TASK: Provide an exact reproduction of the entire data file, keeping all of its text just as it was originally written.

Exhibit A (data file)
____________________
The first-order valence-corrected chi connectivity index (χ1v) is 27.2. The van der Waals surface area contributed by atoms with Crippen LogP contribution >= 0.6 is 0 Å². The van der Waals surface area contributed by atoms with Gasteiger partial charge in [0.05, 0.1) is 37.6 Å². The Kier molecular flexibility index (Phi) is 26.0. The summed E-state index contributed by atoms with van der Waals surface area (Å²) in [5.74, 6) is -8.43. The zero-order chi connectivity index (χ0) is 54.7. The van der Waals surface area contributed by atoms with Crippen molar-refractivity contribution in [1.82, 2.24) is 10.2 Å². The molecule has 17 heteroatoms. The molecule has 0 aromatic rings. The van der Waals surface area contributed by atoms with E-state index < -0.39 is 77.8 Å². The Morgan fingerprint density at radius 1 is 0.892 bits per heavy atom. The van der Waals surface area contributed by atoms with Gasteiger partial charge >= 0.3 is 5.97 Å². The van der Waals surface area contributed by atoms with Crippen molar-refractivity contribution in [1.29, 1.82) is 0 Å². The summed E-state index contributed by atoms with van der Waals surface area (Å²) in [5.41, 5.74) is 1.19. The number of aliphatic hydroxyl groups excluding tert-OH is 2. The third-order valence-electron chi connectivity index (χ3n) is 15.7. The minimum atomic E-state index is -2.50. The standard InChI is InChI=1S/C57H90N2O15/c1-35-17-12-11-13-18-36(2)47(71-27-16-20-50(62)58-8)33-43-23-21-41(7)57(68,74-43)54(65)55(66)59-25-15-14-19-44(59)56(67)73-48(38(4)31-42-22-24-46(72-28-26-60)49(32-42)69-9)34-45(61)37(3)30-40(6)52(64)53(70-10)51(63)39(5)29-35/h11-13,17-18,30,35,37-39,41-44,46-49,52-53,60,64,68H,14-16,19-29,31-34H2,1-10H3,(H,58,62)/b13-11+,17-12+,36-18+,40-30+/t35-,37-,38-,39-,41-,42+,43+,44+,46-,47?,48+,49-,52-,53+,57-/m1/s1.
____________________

The first-order valence-corrected chi connectivity index (χ1v) is 27.2. The van der Waals surface area contributed by atoms with Crippen LogP contribution >= 0.6 is 0 Å². The van der Waals surface area contributed by atoms with Gasteiger partial charge in [0.05, 0.1) is 37.6 Å². The Kier molecular flexibility index (Phi) is 26.0. The summed E-state index contributed by atoms with van der Waals surface area (Å²) in [5.74, 6) is -8.43. The zero-order chi connectivity index (χ0) is 54.7. The van der Waals surface area contributed by atoms with Crippen molar-refractivity contribution in [1.82, 2.24) is 10.2 Å². The molecule has 17 heteroatoms. The molecule has 0 aromatic rings. The van der Waals surface area contributed by atoms with E-state index < -0.39 is 77.8 Å². The Morgan fingerprint density at radius 1 is 0.892 bits per heavy atom. The van der Waals surface area contributed by atoms with Gasteiger partial charge >= 0.3 is 5.97 Å². The van der Waals surface area contributed by atoms with Crippen molar-refractivity contribution in [1.29, 1.82) is 0 Å². The summed E-state index contributed by atoms with van der Waals surface area (Å²) in [5.41, 5.74) is 1.19. The number of aliphatic hydroxyl groups excluding tert-OH is 2. The third-order valence-electron chi connectivity index (χ3n) is 15.7. The minimum atomic E-state index is -2.50. The standard InChI is InChI=1S/C57H90N2O15/c1-35-17-12-11-13-18-36(2)47(71-27-16-20-50(62)58-8)33-43-23-21-41(7)57(68,74-43)54(65)55(66)59-25-15-14-19-44(59)56(67)73-48(38(4)31-42-22-24-46(72-28-26-60)49(32-42)69-9)34-45(61)37(3)30-40(6)52(64)53(70-10)51(63)39(5)29-35/h11-13,17-18,30,35,37-39,41-44,46-49,52-53,60,64,68H,14-16,19-29,31-34H2,1-10H3,(H,58,62)/b13-11+,17-12+,36-18+,40-30+/t35-,37-,38-,39-,41-,42+,43+,44+,46-,47?,48+,49-,52-,53+,57-/m1/s1.